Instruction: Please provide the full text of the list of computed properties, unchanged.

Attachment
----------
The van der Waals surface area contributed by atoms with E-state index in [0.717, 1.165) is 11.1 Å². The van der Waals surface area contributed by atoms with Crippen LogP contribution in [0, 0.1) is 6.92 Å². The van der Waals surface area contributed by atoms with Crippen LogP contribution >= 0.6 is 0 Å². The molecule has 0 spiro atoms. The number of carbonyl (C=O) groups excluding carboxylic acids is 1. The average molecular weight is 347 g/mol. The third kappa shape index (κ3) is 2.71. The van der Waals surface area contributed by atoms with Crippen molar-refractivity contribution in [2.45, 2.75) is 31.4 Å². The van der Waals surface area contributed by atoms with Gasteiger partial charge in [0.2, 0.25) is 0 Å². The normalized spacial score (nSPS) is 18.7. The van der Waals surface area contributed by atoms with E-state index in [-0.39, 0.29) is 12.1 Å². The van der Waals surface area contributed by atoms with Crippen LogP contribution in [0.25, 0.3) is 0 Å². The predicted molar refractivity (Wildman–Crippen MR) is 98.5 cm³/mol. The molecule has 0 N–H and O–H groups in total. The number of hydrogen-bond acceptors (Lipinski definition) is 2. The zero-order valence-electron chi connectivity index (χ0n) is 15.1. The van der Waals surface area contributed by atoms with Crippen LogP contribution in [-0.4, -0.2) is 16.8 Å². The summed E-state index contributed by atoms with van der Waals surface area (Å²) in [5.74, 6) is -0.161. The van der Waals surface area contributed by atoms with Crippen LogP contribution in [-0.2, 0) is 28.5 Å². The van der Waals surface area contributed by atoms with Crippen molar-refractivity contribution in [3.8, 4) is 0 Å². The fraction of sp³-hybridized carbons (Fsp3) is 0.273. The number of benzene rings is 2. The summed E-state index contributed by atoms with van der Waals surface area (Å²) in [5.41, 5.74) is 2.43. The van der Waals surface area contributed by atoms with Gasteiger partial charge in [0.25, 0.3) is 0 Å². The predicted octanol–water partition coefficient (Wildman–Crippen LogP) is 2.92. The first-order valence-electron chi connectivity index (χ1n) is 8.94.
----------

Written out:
The van der Waals surface area contributed by atoms with E-state index in [0.717, 1.165) is 11.1 Å². The van der Waals surface area contributed by atoms with Crippen LogP contribution in [0, 0.1) is 6.92 Å². The van der Waals surface area contributed by atoms with Crippen LogP contribution >= 0.6 is 0 Å². The molecule has 0 spiro atoms. The number of carbonyl (C=O) groups excluding carboxylic acids is 1. The average molecular weight is 347 g/mol. The third kappa shape index (κ3) is 2.71. The van der Waals surface area contributed by atoms with Crippen molar-refractivity contribution in [2.45, 2.75) is 31.4 Å². The van der Waals surface area contributed by atoms with Gasteiger partial charge in [0.2, 0.25) is 0 Å². The normalized spacial score (nSPS) is 18.7. The van der Waals surface area contributed by atoms with E-state index in [-0.39, 0.29) is 12.1 Å². The van der Waals surface area contributed by atoms with Crippen LogP contribution in [0.25, 0.3) is 0 Å². The predicted molar refractivity (Wildman–Crippen MR) is 98.5 cm³/mol. The molecule has 0 N–H and O–H groups in total. The number of hydrogen-bond acceptors (Lipinski definition) is 2. The zero-order valence-electron chi connectivity index (χ0n) is 15.1. The van der Waals surface area contributed by atoms with Crippen LogP contribution in [-0.4, -0.2) is 16.8 Å². The summed E-state index contributed by atoms with van der Waals surface area (Å²) in [5.74, 6) is -0.161. The van der Waals surface area contributed by atoms with Crippen LogP contribution in [-0.2, 0) is 28.5 Å². The van der Waals surface area contributed by atoms with Crippen molar-refractivity contribution in [3.8, 4) is 0 Å². The fraction of sp³-hybridized carbons (Fsp3) is 0.273. The number of benzene rings is 2. The summed E-state index contributed by atoms with van der Waals surface area (Å²) in [5.41, 5.74) is 2.43. The van der Waals surface area contributed by atoms with Gasteiger partial charge in [0.25, 0.3) is 0 Å². The predicted octanol–water partition coefficient (Wildman–Crippen LogP) is 2.92. The first-order valence-electron chi connectivity index (χ1n) is 8.94.